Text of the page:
Although the Parisian cabaret the Moulin Rouge was most recently popularized by Baz Luhrmann’s fantastical 2001 film musical, it was French painter Henri de Toulouse-Lautrec’s posters that brought fame to the venue during its original heyday in the late 19th century. Colorful and grotesque, his works depicted the excess, revelry, and bohemian lifestyles that defined the neighborhood of Montmartre at that time. In Unmaking Toulouse-Lautrec, Bated Breath Theatre Company delivers a quick and dirty look at the man behind the paintings in NoHo’s sexy, velvet-saturated bar Madame X (a venue that befits the bordello stylings of the production’s historical time period).
Old photographs, dusty VHS tapes, and newspaper clippings: though these objects might seem like mundane clutter, there is some truth to the old adage that “one man’s trash is another man’s treasure.” Indeed, there is a distinct thrill that accompanies the discovery of a particularly poignant piece of nostalgia, and it is this curious excitement upon which Say Something Bunny!, an innovative piece of theater by Alison S.M. Kobayashi and UnionDocs, thrives.
During the Holocaust, the atrocities of the Nazi regime forced countless Jewish families and individuals into hiding. Though they were not interned in concentration camps, these stowaways were subjected to another, silent, reign of terror—in which every creak and cough could result in discovery, detainment, and almost certain death. Thus, the scene is set for The Hidden Ones, an immersive theater production that brings audiences into the secret hiding place of two families at the end of World War II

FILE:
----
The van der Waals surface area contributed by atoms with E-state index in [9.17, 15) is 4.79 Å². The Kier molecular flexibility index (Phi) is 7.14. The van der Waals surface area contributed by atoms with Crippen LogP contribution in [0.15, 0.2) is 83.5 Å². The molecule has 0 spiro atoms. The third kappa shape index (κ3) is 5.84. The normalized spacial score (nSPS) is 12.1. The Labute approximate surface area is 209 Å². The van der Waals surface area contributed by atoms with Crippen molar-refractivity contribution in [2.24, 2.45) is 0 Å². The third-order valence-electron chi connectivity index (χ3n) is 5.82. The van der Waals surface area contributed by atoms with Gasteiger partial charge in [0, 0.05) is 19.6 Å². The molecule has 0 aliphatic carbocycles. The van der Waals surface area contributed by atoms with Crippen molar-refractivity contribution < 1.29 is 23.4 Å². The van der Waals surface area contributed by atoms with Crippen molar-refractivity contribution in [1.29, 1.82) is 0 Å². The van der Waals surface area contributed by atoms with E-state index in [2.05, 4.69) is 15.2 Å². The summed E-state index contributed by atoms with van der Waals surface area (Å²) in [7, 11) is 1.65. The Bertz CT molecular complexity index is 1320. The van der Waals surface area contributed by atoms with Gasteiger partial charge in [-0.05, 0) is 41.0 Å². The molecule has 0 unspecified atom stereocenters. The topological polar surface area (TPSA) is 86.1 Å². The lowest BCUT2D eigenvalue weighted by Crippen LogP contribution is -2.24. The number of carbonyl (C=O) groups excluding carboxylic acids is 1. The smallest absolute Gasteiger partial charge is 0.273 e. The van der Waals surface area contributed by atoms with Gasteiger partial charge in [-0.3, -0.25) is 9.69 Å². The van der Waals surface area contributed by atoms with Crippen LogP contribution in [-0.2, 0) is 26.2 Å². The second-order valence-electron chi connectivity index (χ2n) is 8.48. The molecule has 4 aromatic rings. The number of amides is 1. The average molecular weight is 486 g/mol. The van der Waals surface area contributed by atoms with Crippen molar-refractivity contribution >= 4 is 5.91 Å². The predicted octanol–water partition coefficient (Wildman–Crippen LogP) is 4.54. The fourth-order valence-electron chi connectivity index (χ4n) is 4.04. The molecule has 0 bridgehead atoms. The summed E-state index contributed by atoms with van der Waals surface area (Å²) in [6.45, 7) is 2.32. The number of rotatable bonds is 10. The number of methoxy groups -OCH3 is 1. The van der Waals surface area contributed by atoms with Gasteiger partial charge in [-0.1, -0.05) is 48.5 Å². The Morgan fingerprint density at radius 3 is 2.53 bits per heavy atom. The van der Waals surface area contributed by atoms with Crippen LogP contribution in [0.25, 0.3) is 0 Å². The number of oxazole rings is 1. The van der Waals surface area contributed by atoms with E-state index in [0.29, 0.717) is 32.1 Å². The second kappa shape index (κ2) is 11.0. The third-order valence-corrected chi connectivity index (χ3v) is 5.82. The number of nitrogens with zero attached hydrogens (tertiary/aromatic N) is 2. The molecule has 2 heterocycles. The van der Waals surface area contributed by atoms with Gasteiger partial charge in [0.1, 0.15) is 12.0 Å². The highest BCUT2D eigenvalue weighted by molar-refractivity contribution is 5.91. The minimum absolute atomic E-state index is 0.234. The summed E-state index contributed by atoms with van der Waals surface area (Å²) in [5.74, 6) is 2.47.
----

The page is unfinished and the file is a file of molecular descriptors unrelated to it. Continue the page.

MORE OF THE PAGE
Since 2009, Live In Theater has reimagined the murder mystery genre by staging historic events within various nontraditional theatre spaces throughout New York City. The group specializes in interactive, true crime stories, putting some audience members at the center of the action. In The Trial of Typhoid Mary 1915, viewers are faced with the case of Mary Mallon, a domestic cook for affluent New York families during the early 1900s. As a silent carrier of the contagious bacteria that causes typhoid fever, Mallon infected more than 50 New Yorkers, resulting in at least three deaths. However, while Mallon was certainly not the only carrier of the disease, her status as an immigrant woman may have disadvantaged her in the justice system. It is up to the audience to decide whether Typhoid Mary should remain in quarantine for the rest of her natural life or be set free.
Such iconic sound bites have infiltrated our collective consciousness, making The Wizard of Oz one of the most beloved feature films in cinematic history. The Builders Association—one of New York’s beloved downtown theater companies—brings to theatrical life the immense web of cultural references to Oz in its latest postmodern performance, entitled Elements of Oz. Using a truly innovative format, the company combines film, theater and an interactive phone app to produce a performance that is both technologically astounding and culturally nostalgic.
Immersive performance experiences usually toe the blurry line between smashing through the fourth wall and discomfiting the audience with its intimacy. But when onlookers can cling to the familiarity of a tried and true theme, a delightful complacency settles in, and expectations tend to plateau. In director/choreographer/creator Mary John Frank's production of Debutaunt, five Southern belles conduct their coming-of-age rituals through an “interactive dance-based experience” complete with forehead-to-floor bows and book-balancing posture exercises.